How is the situation for EU customers and Finland in more specific?

Same here @Bee

Have you stopped selling the clothing products that you were selling?

I love the idea but these aren’t the sort of prices I can justify, sadly.

I’ll continue to do the best thing for the environment and continue to wear the clothes I have for as long as possible. He says whilst in a pair of trousers he bought when 15 (now 38!), admittedly they’ve seen better days but they still have a lot of life in them and continue to fit. No expanding waistband here, thanks Huel :wink:

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I too make my clothes last for years. I’ve never been fashion conscious and wear stuff I feel comfortable in.

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Just made an order, review of fit and quality as soon as items received.

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I’ve had my old reliable black skinny jeans for 10 years (along with an assortment of oversized black long sleeves). I don’t buy clothes often but when I do I’m generally happy to pay a bit more to know that it’s ethically sourced and durable.

I can understand the pricing, it’s sadly extortionate to buy ethically. But it’s still too much to make any kind of impulse purchase (or maybe any purchase at all?). Maybe at some point in the future I’ll pick something up though. I do really like the ethos behind this idea.

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Well, the prices are pretty much on the low to middle end of other branded sustainable materials/organic gear – comparing to something like Nike’s sustainable line, a standard tee is £49-84, a performance tee is £70-£135 and hoodie £65-£249 vs equivalent Huel prices of £45, £44 and £95 respectively – so no real problems there.

I’d really like to see the performance fabrics offered in more styles and same size ranges as the other garments though. I really love low maintenance (less power, water and detergent to wash, dry fast and don’t need pressing) clothes like these.

yup - same here - curse of the long body :rofl:

I’m curious why this disappoints you. Anyone can wear either hoodie and personally I get frustrated with unisex/men’s hoodies that are shaped wrong for me. Women’s fit T-shirts and hoodies are designed to come in at the waist and are more flattering for many, obviously not all, women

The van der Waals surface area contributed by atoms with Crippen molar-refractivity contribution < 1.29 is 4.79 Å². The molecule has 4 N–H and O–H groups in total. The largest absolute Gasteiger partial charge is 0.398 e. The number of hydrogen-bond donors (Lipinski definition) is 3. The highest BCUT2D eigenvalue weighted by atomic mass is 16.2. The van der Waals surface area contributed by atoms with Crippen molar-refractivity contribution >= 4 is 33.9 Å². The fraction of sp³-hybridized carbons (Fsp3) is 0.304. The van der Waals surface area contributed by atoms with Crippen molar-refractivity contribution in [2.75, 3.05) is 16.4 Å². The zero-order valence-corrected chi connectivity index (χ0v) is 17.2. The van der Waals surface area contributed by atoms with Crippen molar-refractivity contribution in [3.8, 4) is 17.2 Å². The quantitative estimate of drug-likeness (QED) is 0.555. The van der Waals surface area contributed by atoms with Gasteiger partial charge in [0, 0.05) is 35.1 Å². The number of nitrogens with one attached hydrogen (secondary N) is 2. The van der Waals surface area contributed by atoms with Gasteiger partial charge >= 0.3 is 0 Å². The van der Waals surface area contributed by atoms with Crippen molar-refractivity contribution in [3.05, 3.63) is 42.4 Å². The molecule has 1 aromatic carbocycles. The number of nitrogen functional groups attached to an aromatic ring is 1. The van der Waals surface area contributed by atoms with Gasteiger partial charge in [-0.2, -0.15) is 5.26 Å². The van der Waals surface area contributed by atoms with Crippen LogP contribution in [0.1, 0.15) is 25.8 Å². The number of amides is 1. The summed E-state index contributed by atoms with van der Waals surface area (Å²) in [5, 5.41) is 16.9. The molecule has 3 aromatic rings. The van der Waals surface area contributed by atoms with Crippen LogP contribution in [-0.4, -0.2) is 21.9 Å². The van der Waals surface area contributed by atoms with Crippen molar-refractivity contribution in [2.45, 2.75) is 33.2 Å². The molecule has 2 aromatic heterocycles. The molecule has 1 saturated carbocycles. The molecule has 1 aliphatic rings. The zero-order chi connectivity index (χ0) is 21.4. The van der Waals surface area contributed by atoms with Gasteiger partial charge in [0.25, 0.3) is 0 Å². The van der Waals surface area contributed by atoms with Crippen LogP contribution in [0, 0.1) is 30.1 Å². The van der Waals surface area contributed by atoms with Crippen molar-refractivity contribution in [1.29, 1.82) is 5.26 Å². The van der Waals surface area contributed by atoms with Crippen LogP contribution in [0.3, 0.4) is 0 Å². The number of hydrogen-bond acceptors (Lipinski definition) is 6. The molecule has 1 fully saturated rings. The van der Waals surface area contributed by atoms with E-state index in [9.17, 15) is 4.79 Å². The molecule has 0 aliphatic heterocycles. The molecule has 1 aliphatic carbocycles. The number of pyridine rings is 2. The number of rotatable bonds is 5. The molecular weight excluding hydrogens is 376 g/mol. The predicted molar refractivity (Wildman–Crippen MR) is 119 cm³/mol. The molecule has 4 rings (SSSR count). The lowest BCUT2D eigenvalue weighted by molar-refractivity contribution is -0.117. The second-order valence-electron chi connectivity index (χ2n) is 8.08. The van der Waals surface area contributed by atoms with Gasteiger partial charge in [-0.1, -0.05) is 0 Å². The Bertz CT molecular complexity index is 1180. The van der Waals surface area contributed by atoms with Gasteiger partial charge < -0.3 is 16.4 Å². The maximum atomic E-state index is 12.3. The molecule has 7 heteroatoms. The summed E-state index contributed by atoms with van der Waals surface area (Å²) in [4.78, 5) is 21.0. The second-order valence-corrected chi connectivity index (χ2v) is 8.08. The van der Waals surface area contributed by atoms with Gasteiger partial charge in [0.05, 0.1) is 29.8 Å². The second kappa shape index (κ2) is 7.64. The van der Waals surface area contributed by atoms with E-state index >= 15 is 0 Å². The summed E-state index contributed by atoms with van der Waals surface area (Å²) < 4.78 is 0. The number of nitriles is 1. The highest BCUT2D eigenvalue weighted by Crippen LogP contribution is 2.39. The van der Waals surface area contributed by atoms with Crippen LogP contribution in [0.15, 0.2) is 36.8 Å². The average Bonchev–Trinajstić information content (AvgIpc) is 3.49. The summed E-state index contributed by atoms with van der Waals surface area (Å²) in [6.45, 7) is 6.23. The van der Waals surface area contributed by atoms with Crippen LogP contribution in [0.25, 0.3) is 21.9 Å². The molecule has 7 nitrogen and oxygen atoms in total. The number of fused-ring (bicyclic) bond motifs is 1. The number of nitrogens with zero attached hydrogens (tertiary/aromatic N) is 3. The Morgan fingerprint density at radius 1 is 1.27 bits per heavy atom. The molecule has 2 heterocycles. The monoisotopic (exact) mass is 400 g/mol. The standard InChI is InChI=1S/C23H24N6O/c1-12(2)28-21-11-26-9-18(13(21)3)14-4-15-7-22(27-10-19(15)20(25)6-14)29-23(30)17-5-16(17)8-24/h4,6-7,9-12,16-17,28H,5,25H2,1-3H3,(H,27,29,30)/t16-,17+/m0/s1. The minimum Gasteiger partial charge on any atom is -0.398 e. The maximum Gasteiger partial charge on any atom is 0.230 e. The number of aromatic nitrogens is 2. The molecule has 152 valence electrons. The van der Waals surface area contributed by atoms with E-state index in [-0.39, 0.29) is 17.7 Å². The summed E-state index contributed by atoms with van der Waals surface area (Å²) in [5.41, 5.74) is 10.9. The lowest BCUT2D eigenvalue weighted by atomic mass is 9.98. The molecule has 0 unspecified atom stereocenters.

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I believe they are interchangeable. Size up with the ‘female’ hoodie if you wear mens sizes. And visa versa. It’s a relaxed fit so you should be fine! Pretty sure @JamesM_Huel has been seen wearing the pullover hoodie around HQ.

As I said above I thought the prices were quite high, until I Googled it and realised they weren’t - it’s surprising hoe expensive clothes can be, and I do like the ethos behind it as @Herbivore said.

I also like the branding and watched all the videos at factories on YouTube yesterday evening.

For many people they weill be too expensive though. I never realised that people wear clothes so little - 7 times before binning… and this is why I buy much of mine second hand. I tend to have 4 pairs of shorts which I wear from mid-March to mid-October; about a dozen t-shirts some I’ve had for years. Jeans and hoodies in the winter. Baseball caps and military caps in the summer and beanies in the winter. I have 3 winter coats - one is Hoodlamb which I bought new; the others second hand. I did buy new a lightweight Northface thermoball jacket a few years ago and that’s good for travelling and has had a lot of use. I bought a suit from eBay about 15 years ago and that’s done me fine all the time I need to dress smartly - weddings, funerals, rare business meetings.

It will need a huge cultural shift though to get people out of the mindset of buying fast fashion that can be very cheap on the pocket yet expensive on the planet, and instead buying ethical expensive products,

It’s interesting but I’d imagine hard to do; people are quite fickle. It’s like I see on this forum, people who have discovered Huel and to them it’s the best thing ever - they rave about it constantly for a few months and then we never hear from them again. It could be that they are quietly enjoying and supporting Huel in the background, or it could be just a fad for many of them, I dunno. Personally I thought to make the clothing brand successful (considering the amount of investment spent in getting it launched) you need more customers and repeat customers.

Having 1000 fans who may spend £1000 per year may make a solid living for a small business, but the clothing and complete meal sectors are very competitive and saturated, so you have to spend so much on promotion (as Huel has done and continues to do). You have to really build momentum and keep it growing.

To me that’s difficult if you don’t constantly have new customers coming at you. And if clothes have a 5 year warranty - you have to keep inventing new styles cos your true fans won’t need to keep buying jeans every 6 months - and if they do, then their environmental impact is contradictory to your aims.

I dunno, I think there’s a book out there about it. I haven’t read it - maybe I should rather than waste my time reading books by Shaun Ryder and Skin from Skunk Anansie, and far from me to tell Julian how to run his business - he seems to have it working pretty f*cking well really. Maybe naivety is my strength.